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Rule

Improving Public Safety Communications in the 800 MHz Band; County of Chester, PA and Sprint Nextel Corporation; City of Chesapeake, VA and Sprint Nextel Corporation

Action

Final Rule.

Summary

On December 23, 2008, the Commission addressed the June 25, 2008 request by Sprint Nextel Corporation (Sprint) to defer the 800 MHz rebanding financial “true-up” process until after rebanding is completed. The Commission concluded that the true-up should be deferred until additional progress in rebanding has occurred, and therefore postponed the true-up date from December 26, 2008 to July 1, 2009. The Commission also directed the 800 MHz Transition Administrator (TA) to file a report by May 1, 2009, with its recommendation on whether the true-up should be conducted on July 1, 2009 or postponed to a later date.

 

Table of Contents Back to Top

DATES: Back to Top

Effective February 6, 2009.

ADDRESSES: Back to Top

Federal Communications Commission, 445 12th Street, SW., Washington, DC 20554.

FOR FURTHER INFORMATION CONTACT: Back to Top

Joy Ragsdale, Policy Division, Public Safety and Homeland Security Bureau, (202) 418-0838; John Evanoff, Policy Division, Public Safety and Homeland Security Bureau.

SUPPLEMENTARY INFORMATION: Back to Top

This is a summary of the Commission's Fourth Memorandum Opinion and Order, FCC 08-276, released on December 23, 2008. The complete text of this document is available for inspection and copying during normal business hours in the FCC Reference Information Center, Portals II, 445 12th Street, SW., Room CY-A257, Washington, DC 20554. This document may also be purchased from the Commission's duplicating contractor, Best Copy and Printing, Inc., 445 12th Street, SW., Room CY-B402, Washington, DC 20554, telephone (800) 378-3160 or (202) 863-2893, facsimile (202) 863-2898, or via e-mail at http://www.bcpiweb.com. It is also available on the Commission's Web site at http://www.fcc.gov.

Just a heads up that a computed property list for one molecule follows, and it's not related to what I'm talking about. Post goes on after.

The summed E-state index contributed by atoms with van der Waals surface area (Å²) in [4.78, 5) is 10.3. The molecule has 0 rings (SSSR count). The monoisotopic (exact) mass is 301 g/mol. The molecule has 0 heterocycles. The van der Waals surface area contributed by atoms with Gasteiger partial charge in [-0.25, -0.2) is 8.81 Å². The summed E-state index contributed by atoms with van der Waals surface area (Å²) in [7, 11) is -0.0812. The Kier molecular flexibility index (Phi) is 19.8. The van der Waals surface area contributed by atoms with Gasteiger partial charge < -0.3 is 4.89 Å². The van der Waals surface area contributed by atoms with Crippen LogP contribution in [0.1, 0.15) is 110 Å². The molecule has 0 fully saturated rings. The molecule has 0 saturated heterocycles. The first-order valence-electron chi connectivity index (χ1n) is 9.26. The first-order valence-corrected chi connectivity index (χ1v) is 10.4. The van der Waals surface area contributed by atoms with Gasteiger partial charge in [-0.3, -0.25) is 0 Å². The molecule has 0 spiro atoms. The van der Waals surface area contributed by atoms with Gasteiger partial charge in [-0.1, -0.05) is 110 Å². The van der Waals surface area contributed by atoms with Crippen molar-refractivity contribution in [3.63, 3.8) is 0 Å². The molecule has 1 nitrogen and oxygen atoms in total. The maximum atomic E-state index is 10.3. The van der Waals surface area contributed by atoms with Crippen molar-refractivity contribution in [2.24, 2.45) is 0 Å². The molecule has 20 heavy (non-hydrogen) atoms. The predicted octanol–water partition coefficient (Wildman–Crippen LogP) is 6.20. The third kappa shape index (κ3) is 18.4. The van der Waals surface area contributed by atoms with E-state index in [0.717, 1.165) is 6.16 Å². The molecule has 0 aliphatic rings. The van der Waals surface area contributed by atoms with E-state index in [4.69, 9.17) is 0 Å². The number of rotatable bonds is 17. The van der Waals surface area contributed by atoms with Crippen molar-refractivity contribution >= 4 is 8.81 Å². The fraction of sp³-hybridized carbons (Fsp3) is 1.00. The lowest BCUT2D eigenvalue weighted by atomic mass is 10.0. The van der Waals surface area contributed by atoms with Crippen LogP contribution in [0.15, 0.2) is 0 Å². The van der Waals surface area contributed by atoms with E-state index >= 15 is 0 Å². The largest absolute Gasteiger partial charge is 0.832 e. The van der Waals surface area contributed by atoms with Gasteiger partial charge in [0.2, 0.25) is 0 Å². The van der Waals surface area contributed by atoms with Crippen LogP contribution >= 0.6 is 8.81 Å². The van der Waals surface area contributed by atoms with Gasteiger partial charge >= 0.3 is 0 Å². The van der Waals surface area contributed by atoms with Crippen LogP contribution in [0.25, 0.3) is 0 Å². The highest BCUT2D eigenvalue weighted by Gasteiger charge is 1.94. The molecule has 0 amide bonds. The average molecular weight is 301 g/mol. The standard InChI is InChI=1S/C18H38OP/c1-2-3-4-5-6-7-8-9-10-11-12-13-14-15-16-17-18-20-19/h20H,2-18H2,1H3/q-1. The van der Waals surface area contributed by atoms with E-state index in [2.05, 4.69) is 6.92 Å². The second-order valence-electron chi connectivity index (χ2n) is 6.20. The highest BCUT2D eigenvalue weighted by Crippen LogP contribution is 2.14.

In the 800 MHz Report and Order, 69 FR 67823, November 22, 2004, the Commission ordered rebanding of the 800 MHz band to resolve interference between commercial and public safety systems in the band. The Commission required that band reconfiguration in non-border regions be completed in 36 months. The Commission further ordered the TA to perform a financial reconciliation or “true-up” six months after the 36-month transition period ended, i.e., 42 months after the start of rebanding. The purpose of the true-up is to assess Sprint's total creditable rebanding costs for both 800 MHz rebanding and relocating of Broadcast Auxiliary Service (BAS) licensees in the 1.9 GHz band, and to compare these costs to the value of the 1.9 GHz spectrum that the Commission awarded to Sprint. If the value of the 1.9 GHz spectrum exceeds Sprint's creditable costs, Sprint must pay the difference to the U.S. Treasury as an “anti-windfall” payment. The 36-month rebanding period established by the 800 MHz Report and Order expired on June 26, 2008. Accordingly, under the currently applicable timetable, the true-up must occur no later than six months after that date, or by December 26, 2008.

On December 23, 2008, the Commission addressed the June 25, 2008 request by Sprint Nextel Corporation (Sprint) to defer the 800 MHz rebanding financial “true-up” process until after rebanding is completed. The Commission concluded that the true-up should be deferred until additional progress in rebanding has occurred, and therefore postponed the true-up date from December 26, 2008 to July 1, 2009. The Commission also directed the 800 MHz Transition Administrator (TA) to file a report by May 1, 2009, with its recommendation on whether the true-up should be conducted on July 1, 2009 or postponed to a later date.